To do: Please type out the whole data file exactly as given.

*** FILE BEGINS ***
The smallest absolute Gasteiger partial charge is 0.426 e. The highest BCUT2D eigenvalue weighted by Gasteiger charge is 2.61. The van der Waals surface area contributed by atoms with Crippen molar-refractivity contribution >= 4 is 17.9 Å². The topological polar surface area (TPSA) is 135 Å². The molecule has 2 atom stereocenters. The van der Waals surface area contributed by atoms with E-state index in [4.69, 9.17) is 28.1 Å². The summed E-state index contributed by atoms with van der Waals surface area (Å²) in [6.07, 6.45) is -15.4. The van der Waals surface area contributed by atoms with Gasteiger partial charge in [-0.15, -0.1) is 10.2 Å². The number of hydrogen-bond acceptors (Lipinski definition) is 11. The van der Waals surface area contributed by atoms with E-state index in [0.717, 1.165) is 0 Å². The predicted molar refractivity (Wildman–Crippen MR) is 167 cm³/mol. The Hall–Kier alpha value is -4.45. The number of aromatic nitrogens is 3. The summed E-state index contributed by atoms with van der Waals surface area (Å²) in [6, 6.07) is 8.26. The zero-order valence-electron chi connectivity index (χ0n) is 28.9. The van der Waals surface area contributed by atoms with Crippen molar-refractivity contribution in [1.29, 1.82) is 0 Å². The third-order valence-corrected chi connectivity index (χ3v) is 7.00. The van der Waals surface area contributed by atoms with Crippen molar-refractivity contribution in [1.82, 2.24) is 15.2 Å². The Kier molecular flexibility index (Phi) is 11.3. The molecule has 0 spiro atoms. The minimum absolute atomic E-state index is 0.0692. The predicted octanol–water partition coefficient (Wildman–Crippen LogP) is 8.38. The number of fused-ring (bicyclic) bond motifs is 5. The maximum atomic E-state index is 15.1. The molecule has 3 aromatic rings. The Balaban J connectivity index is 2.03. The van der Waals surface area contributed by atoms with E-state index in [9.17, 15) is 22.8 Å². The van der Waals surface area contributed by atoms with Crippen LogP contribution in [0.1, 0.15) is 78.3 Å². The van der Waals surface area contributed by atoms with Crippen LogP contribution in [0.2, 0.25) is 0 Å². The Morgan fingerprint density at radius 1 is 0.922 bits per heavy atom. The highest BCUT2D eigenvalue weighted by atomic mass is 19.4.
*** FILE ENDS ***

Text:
The smallest absolute Gasteiger partial charge is 0.426 e. The highest BCUT2D eigenvalue weighted by Gasteiger charge is 2.61. The van der Waals surface area contributed by atoms with Crippen molar-refractivity contribution >= 4 is 17.9 Å². The topological polar surface area (TPSA) is 135 Å². The molecule has 2 atom stereocenters. The van der Waals surface area contributed by atoms with E-state index in [4.69, 9.17) is 28.1 Å². The summed E-state index contributed by atoms with van der Waals surface area (Å²) in [6.07, 6.45) is -15.4. The van der Waals surface area contributed by atoms with Gasteiger partial charge in [-0.15, -0.1) is 10.2 Å². The number of hydrogen-bond acceptors (Lipinski definition) is 11. The van der Waals surface area contributed by atoms with E-state index in [0.717, 1.165) is 0 Å². The predicted molar refractivity (Wildman–Crippen MR) is 167 cm³/mol. The Hall–Kier alpha value is -4.45. The number of aromatic nitrogens is 3. The summed E-state index contributed by atoms with van der Waals surface area (Å²) in [6, 6.07) is 8.26. The zero-order valence-electron chi connectivity index (χ0n) is 28.9. The van der Waals surface area contributed by atoms with Crippen molar-refractivity contribution in [1.29, 1.82) is 0 Å². The third-order valence-corrected chi connectivity index (χ3v) is 7.00. The van der Waals surface area contributed by atoms with Crippen molar-refractivity contribution in [1.82, 2.24) is 15.2 Å². The Kier molecular flexibility index (Phi) is 11.3. The molecule has 0 spiro atoms. The minimum absolute atomic E-state index is 0.0692. The predicted octanol–water partition coefficient (Wildman–Crippen LogP) is 8.38. The number of fused-ring (bicyclic) bond motifs is 5. The maximum atomic E-state index is 15.1. The molecule has 3 aromatic rings. The Balaban J connectivity index is 2.03. The van der Waals surface area contributed by atoms with E-state index in [9.17, 15) is 22.8 Å². The van der Waals surface area contributed by atoms with Crippen LogP contribution in [0.1, 0.15) is 78.3 Å². The van der Waals surface area contributed by atoms with Crippen LogP contribution in [0.2, 0.25) is 0 Å². The Morgan fingerprint density at radius 1 is 0.922 bits per heavy atom. The highest BCUT2D eigenvalue weighted by atomic mass is 19.4.